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Your copy of the Davis-Monthan Airfield Register with all the pilots' signatures and helpful cross-references to pilots and their aircraft is available at the link. Or use this FORM to order a copy signed by the author, while supplies last.


The Congress of Ghosts is an anniversary celebration for 2010.  It is an historical biography, that celebrates the 5th year online of www.dmairfield.org and the 10th year of effort on the project dedicated to analyze and exhibit the history embodied in the Register of the Davis-Monthan Airfield, Tucson, AZ. This book includes over thirty people, aircraft and events that swirled through Tucson between 1925 and 1936. It includes across 277 pages previously unpublished photographs and texts, and facsimiles of personal letters, diaries and military orders. Order your copy at the link.


Military Aircraft of the Davis Monthan Register, 1925-1936 is available at the link. This book describes and illustrates with black & white photographs the majority of military aircraft that landed at the Davis-Monthan Airfield between 1925 and 1936. The book includes biographies of some of the pilots who flew the aircraft to Tucson as well as extensive listings of all the pilots and airplanes. Use this FORM to order a copy signed by the author, while supplies last.


Art Goebel's Own Story by Art Goebel (edited by G.W. Hyatt) is written in language that expands for us his life as a Golden Age aviation entrepreneur, who used his aviation exploits to build a business around his passion.  Available as a free download at the link.


Winners' Viewpoints: The Great 1927 Trans-Pacific Dole Race is available at the link. What was it like to fly from Oakland to Honolulu in a single-engine plane during August 1927? Was the 25,000 dollar prize worth it? Did the resulting fame balance the risk? For the first time ever, this book presents the pilot and navigator's stories written by them within days of their record-setting adventure. Pilot Art Goebel and navigator William V. Davis, Jr. take us with them on the Woolaroc, their orange and blue Travel Air monoplane (NX869) as they enter the hazardous world of Golden Age trans-oceanic air racing.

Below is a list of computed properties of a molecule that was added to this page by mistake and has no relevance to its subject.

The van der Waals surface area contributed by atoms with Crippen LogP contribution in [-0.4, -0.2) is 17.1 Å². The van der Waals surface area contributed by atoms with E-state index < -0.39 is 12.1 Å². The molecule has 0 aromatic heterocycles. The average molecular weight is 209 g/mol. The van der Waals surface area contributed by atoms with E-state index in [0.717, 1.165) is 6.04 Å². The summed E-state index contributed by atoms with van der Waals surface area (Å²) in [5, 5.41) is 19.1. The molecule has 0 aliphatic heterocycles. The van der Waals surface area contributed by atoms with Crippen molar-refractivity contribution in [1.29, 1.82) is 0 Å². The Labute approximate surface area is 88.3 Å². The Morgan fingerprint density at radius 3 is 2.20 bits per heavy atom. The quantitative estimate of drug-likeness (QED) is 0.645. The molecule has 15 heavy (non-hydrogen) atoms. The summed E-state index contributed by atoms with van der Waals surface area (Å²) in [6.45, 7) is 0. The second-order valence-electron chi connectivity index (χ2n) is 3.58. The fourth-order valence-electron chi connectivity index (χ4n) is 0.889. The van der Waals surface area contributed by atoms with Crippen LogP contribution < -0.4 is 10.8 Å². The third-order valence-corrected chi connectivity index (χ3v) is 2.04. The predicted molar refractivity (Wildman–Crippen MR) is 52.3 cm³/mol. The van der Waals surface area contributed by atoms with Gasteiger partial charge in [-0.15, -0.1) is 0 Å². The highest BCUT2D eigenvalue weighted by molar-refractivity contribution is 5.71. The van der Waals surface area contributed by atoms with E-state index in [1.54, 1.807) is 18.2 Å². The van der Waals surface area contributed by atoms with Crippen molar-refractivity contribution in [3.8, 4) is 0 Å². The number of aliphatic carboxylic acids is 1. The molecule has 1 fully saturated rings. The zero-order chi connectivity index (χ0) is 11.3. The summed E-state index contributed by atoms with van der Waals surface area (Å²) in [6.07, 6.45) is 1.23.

Clover Field: The First Century of Aviation in the Golden State. With the 100th anniversary in 2017 of the use of Clover Field as a place to land aircraft in Santa Monica, this book celebrates that use by exploring some of the people and aircraft that made the airport great.


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FORD 4-AT-B 7583

Here is a puzzle. This airplane was flown to Tucson Thursday,September 6, 1928 at 8:45 AM. It was identified very clearly in the Register by pilot Freddie Lund as registration number 7583. It is a Ford, yet he listed it as a Waco. He carried a single passenger identified as R.E. Lees. Based in Troy, OH, they were westbound from El Paso, TX to Los Angeles, CA. Robert E. Lees, was the Sales Manager for Waco.

There is no known Waco registration number 7583. There is one registration, NC7593, that belonged to a Waco ATO. Perhaps he entered the number by mistake.

According to all current records, this airplane is, indeed, a Ford trimotor. According to aerofiles.com, it is a model 4-AT-B, S/N 37 (later converted to a D model). It was manufactured in 1928 under ATC 2-322 as a special long-wing model with three 220hp Wright J-5 engines; wingspan: 78'0". It cost $48,000 new. It flew in the U.S. and was sold into Costa Rica in the 1940s as registration number TI61 or TI64.

Site visitor Frank Lowman corroborates the identity with this image of 7583, below, that he discovered among his father's effects. He says, "My father took a picture of a Ford Tri Motor 7583 at Byrd Flying Field in Richmond, VA before 1929. On the fuselage is written: 'THIS SHIP USES GULF-NO-NOX MOTOR FUEL AND GULFPRIDE LUBRICANTS.' Also: 'FLY UNDER THE AUSPICIES OF YOUR FORD DEALER.'"

Ford 4-AT-B 7583, Byrd Field, Richmond, VA, Before 1929
Ford 4-AT-B 7583

Just in front of the word FLY is additional text, which, readable on the original image, lists, "Lima O, Marion O, Columbus O, Akron O, Washington, D.C." In front of the list, also written on the side is, "Passengers Carried To Date 3284".

Why would a gifted and knowlegeable pilot like Freddie Lund misidentify this airplane? Besides just mis-writing a number, a clue may be in the list of Ohio cities. Lund was the test pilot for Waco Aircraft, based in Troy, OH. He may have flown the Ford west with passenger Lees on Waco business. Or, they may have been traveling west to participate in the 1928 National Air Races held at Los Angeles, September 8-16 that year. We find him returning eastbound two weeks later on Wednesday, September 19, 1928 flying solo in an unidentified Ryan B-1 Brougham. If anyone can supply information about these flights and the airplane puzzle, please let me KNOW.


UPLOADED: 03/22/08 REVISED: 06/11/23

The Register
I'm looking for information and additional photographs of this airplane to include on this page. If you have some you'd like to share, please use this FORM to contact me.


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